Elva Morales, center, discusses lessons with her ESL students recently. Morales is one of five recipients of the 2011 Outstanding Alumni Awards for the American Association of Community Colleges. She is also only one of three Kansans who has received this award. Courtesy photo
• Special to the Leader & Times
High school dropout to college graduate – elementary school teacher to national Teacher of the Year – Citizenship instructor to outstanding alumni.
Her path has been varied, but Elva Morales is deserving of her latest award as one of five recipients of the 2011 Outstanding Alumni Awards for the American Association of Community Colleges.
Morales, who works for USD No. 480 and Seward County Community College/Area Technical School, was nominated by Dr. Duane Dunn, SCCC/ATS president. He has said that she is also only one of three Kansans who has received this award.
Born in Guanajuato, Mexico, Morales was raised in Deerfield. Her parents struggled with the English language, which was something that had a great impact on her. Even then, she recognized the need to learn the English language in this new country. As a sophomore, she dropped out of high school to work at a beef-packing plant to help her family. She has said she loved the money and gave little thought to finishing high school.
When she moved to Liberal in 1973, she worked for National Beef for 17 years, until a doctor told her she needed to find something else to do with her life. She said she was devastated since that was all she knew.
One thing she was most proud of was her decision to go back to school. At the time, the adult learning center where she could get her GED, was located on the main SCCC campus.
“The large campus was very frightening,” she said. “It took me several times to even enter the building.”
When she finally got up enough nerve to apply for her GED, she never stopped until she received her associate’s degree from SCCC, her bachelor’s degree from St. Mary’s of the Plains, and her ESL certification from Fort Hays State University.
She is presently working on her master’s.
It wasn’t an easy time for her because by this time, she was married and had a child, Justin, who now is assistant director at the Colvin Adult Learning Center. However, her child made her more determined than ever to find success. He would travel with her to Dodge City and sit outside the classroom while her mother was in class. She was doing this as much for herself as for her family.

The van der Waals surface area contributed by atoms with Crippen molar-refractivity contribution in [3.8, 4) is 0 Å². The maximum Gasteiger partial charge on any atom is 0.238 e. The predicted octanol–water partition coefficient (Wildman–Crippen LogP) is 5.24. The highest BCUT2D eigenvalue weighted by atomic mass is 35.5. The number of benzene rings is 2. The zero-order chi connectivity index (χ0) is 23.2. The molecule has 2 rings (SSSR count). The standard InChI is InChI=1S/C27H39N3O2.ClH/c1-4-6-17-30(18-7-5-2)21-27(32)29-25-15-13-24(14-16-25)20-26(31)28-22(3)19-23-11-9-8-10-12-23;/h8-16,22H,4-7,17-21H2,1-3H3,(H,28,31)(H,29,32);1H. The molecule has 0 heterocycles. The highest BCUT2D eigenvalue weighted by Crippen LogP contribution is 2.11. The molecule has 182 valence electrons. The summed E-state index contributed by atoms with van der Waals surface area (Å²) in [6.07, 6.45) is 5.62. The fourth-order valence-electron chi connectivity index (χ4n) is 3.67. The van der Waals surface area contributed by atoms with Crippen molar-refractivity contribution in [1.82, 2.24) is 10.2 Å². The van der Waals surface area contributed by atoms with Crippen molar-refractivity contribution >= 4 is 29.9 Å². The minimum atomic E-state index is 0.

Not only has she devoted her life to helping educate children, she is also committed to individuals seeking their citizenship through the SCCC/ATS Colvin Adult Learning Center.
While working with children, she realized that many of the parents had their children miss class so they could translate for them. Elva began helping her students assimilate into their new community. In the past 20 years, she has helped more than 2,000 students obtain their U.S. citizenship. She has also moved from teacher to instructional coach at Washington Elementary.
In 2000, she was selected as Teacher of the Year by Nordstrom Department Stores and Hispanic magazine. She was chosen by a national panel of six judges, consisting of civic leaders, educators, and representatives from both Nordstrom and Hispanic Magazine following review of more than 70 applicants from across the nation.
Morales has served on state committees, including the Kansas Board of Regents’ division of adult education committee to review the adult basic education curriculum.
She also serves on several local committees including USD 480 curriculum council, USD 480 measures of academic progress, USD 480 Leadership committee, Washington Elementary Booster Club, St. Anthony Catholic Church and IOR Global services destination assistance counselor.
Being a major part of the community, Elva has been asked to speak to civic organizations, elementary and middle school students, as well as seminars and workshops related to adult literacy and Hispanic leadership.
In 2007, Morales was selected to serve on the United States Department of Homeland Security National Immigration Service’s taskforce to review and improve the U.S. examination of citizenship. She is the only representative for community colleges on the task force and the only individual from a rural community.
In the words of one of her many students, Flor Franz, “She is a great teacher who has a lot of dedication and love toward teaching and preparing all of those people that are willing to get ahead in life. Whether we know how to speak English or not, she motivates us into not giving up.”
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